DISEASE COMPLEXES / UNKNOWN AETIOLOGY: Ulcerative balanoposthitis and vulvovaginitis of sheep

Ulcerative balanoposthitis and vulvovaginitis of sheep

M VAN VUUREN AND C J V TRICHARD*

Introduction

Ulcerative balanoposthitis and vulvovaginitis of sheep is a disease characterized by erosions and ulcers of the external genitalia of rams and ewes. A similar syndrome has been recorded in goats. The condition is transmitted venereally. In South Africa, it occurs most frequently in Dorper sheep; 2 to 4 per cent of the national flock in South Africa is estimated to be affected at any one time. Other breeds are seldomly affected.

This disease was first encountered in South Africa in the Calvinia district in 197613 and during early 1979 in a semiintensive, mutton production unit in the north-eastern areas of the Free State Province. Although the ulcerative balanoposthitis and vulvovaginitis syndrome has not yet been recorded in other countries in southern Africa, vulvovaginitis seems to be a fairly common condition in goats in Nigeria.9 Similar disease syndromes, apparently with various causes, have been encountered in several countries. In some outbreaks in theUKrams and ewes were affected, 17 while in others in Australia, England, Canada, the USA and India, ewes have shown manifestations of vulvovaginitis, granular vaginitis, vulvitis or vaginitis.1, 10, 14, 19, 22, 33, 34

Aetiology

In South Africa the aetiology of ulcerative balanoposthitis and vulvovaginitis has recently been shown to be a combined infection with Mycoplasma mycoides mycoides large colony (LC) and Trueperella pyogenes.20, 38

Although the bacterium isolated most consistently from field cases is T. pyogenes, several other bacterial species isolated to a lesser extent include Corynebacterium spp., Erysipelothrix rhusiopathiae, Rhodococcus equi and Streptococcus spp.20 The latter organisms, however, have consistently failed to induce disease following intrapreputial instillation. This was true even when preputial massage or the penile mucosa being rubbed with sterile gauze caused mild trauma.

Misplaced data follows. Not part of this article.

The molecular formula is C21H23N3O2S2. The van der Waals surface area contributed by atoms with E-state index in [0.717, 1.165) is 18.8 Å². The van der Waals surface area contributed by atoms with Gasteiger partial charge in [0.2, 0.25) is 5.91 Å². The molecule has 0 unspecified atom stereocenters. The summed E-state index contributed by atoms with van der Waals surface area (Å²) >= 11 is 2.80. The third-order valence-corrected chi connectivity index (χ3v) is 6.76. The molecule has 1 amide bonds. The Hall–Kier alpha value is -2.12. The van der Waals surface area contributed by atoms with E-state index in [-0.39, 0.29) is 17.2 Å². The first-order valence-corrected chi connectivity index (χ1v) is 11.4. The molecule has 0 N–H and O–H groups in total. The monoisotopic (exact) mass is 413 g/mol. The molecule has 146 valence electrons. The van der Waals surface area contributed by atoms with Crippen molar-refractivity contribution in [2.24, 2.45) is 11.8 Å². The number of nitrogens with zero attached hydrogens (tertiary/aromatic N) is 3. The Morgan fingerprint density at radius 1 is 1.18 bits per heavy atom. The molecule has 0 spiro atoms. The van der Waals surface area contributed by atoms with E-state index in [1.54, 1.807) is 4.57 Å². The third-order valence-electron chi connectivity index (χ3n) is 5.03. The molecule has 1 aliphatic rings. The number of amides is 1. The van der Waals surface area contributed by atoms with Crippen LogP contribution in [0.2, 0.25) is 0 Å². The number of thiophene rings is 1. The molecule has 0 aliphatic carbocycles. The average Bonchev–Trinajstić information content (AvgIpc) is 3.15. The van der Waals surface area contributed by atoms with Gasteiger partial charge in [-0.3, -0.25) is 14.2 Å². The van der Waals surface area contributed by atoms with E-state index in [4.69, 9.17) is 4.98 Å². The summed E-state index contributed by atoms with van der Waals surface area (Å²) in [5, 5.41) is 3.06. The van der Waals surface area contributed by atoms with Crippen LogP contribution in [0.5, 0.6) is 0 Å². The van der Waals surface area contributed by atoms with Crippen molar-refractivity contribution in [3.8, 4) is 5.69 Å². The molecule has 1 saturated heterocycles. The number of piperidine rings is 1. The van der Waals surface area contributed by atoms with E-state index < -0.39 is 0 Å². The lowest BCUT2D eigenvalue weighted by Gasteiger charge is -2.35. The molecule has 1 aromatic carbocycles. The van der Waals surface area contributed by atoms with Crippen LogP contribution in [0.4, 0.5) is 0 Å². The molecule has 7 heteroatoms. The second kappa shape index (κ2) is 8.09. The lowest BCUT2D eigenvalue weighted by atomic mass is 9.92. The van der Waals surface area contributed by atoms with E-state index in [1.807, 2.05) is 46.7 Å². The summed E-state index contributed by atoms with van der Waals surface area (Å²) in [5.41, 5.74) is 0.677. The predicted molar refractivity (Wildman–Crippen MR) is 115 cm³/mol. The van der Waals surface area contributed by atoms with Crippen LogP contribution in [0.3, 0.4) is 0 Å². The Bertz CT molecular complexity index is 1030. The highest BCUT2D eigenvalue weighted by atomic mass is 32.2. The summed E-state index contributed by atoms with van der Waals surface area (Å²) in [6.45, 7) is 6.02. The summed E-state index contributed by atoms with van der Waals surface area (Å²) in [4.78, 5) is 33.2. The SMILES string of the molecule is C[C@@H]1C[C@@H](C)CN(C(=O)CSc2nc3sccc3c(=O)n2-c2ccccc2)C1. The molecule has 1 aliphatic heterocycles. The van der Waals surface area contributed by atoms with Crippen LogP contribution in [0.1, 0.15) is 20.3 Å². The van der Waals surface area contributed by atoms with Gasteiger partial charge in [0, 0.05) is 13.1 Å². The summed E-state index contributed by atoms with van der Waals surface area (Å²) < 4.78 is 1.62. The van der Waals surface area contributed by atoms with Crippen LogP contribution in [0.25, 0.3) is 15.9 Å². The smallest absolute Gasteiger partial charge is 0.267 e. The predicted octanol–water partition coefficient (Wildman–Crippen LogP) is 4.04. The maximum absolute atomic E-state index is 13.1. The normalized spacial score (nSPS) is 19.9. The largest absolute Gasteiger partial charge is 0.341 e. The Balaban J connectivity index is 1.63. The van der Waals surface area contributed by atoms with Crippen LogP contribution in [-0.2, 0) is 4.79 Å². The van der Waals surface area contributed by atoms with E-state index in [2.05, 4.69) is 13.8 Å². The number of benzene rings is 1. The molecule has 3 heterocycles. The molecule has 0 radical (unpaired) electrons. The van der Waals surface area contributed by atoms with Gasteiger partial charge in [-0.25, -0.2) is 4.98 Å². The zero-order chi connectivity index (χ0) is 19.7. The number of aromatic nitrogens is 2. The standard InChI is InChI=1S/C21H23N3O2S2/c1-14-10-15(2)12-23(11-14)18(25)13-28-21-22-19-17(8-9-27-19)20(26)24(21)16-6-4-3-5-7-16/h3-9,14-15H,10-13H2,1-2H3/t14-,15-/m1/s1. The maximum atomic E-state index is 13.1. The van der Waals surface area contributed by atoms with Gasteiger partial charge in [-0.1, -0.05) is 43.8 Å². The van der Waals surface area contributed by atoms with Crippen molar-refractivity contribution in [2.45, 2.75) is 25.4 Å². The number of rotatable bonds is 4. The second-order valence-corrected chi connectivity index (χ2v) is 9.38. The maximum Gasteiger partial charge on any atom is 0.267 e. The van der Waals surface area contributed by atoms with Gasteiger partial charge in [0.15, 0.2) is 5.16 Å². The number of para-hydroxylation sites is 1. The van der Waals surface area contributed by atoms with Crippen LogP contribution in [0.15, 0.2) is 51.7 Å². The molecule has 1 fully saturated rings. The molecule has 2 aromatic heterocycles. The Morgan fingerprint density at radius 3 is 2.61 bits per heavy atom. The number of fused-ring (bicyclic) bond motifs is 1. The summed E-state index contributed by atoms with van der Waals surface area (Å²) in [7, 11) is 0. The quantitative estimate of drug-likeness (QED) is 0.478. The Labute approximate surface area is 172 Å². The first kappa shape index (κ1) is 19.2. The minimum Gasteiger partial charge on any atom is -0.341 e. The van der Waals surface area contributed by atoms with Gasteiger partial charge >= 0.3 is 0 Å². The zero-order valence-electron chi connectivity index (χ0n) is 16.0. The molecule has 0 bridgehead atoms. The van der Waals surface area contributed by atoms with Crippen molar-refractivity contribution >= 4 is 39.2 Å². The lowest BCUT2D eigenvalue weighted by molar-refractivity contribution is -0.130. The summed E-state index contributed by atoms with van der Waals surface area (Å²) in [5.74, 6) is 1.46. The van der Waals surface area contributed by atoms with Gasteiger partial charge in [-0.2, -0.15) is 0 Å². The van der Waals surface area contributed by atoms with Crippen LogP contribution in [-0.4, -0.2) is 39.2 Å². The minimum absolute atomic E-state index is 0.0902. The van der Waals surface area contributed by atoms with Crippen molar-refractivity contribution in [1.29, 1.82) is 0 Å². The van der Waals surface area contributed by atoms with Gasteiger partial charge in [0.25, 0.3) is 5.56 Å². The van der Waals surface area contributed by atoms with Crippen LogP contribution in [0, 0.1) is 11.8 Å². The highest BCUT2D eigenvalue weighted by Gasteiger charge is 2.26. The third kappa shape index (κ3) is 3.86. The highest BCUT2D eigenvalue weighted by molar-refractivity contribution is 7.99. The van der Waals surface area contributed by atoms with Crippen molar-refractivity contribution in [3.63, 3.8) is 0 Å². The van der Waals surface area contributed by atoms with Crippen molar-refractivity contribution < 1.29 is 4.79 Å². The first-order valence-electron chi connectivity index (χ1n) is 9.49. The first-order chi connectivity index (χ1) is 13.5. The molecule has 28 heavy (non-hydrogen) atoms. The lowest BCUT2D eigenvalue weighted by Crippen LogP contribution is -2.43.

Apart from M. mycoides mycoides LC that is found in the majority of affected sheep, a number of other mollicutes, namely Mycoplasma bovigenitalium, M. arginini, M. mycoides capri, Mycoplasma sp. Group 7, M. agalactiae, M. capricolum, M. mycoides capri, unidentified Mycoplasma spp. and Ureaplasma spp., have been isolated from specimens taken from the penis and vulva, particularly from vesicular lesions.20, 30, 35, 38 Although not as pronounced as in natural cases, granular-vesicular vaginitis or balanitis was caused by the application of combinations of some of the mollicute cultures to the mucous membrane. Circumstantial evidence therefore suggests that either a single mollicute, or a combination of species, is responsible for the condition. Prominent lesions have also been induced following experimental infection with several Ureaplasma spp.1, 18, 35

Ulcerative lesions of the vulva, penis and prepuce, associated with Mycoplasma and Ureaplasma spp., have been described in several countries worldwide.17 Mycoplasma and Ureaplasma organisms have been isolated together, or separately, from rams and ewes and the diseases associated with this group of organisms include vulvovaginitis,10 vulvovaginitis and granular vulvitis,14 vulvitis,1 and ulcerative balanoposthitis and vulvovaginitis.38

Although Acholeplasma spp. have been isolated from animals suffering from vulvovaginitis,19 their potential role as disease causing agents is still uncertain.

Since the first report of ovine urogenital disease associated with ureaplasma,14 there have been several similar reports from other parts of the world.17, 25, 28 Ureaplasma spp. were also implicated in an outbreak of vulvitis in Northern Ireland, and vulvitis and vaginitis with ulceration of the vestibule were evident in some cases following experimental transmission.1

Several workers who believed ulcerative balanophosthitis and vulvovaginitis is infectious, but failed to associate the disease with mycoplasmas or other bacteria, have suggested that a virus could be the cause. No viruses or Chlamydophila spp. have been isolated from affected animals in South Africa, but in Australia a caprine herpesvirus has been isolated from lesions in goats with ulcerative vulvitis and ulcerative balanoposthitis.33

Although viruses have consistently not been isolated concurrently with the disease,numerouspathogenic bacteria have been isolated from the lesions.12, 20 The role of secondary bacteria in the progression of the mycoplasmal and ureaplasmal infections is supported by reports that clinical lesions improve after broad-spectrum antibacterial treatment.1

Epidemiology

Ulcerative balanoposthitis and vulvovaginitis in sheep has been recorded on a large number of farms in the North West, Limpopo and Eastern Cape provinces, and southern parts of the Free State Province in South Africa. 18, 35, 39 In all outbreaks rams and ewes were severely affected but the disease was particularly prevalent in rams. Young sheep less than 30 months of age are 2,5 times more likely to be affected than adult sheep.20

In South Africa the condition has mostly been observed in the Dorper and Karakul breeds and to a much lesser extent in Merino, South African Mutton Merino, Ile de’France rams, and Angora goats.13

There is little doubt that natural transmission of ulcerative balanoposthitis and vulvovaginitis in South Africa is venereal.13, 35, 36, 39 Some ewes may remain infected for up to a year after the...

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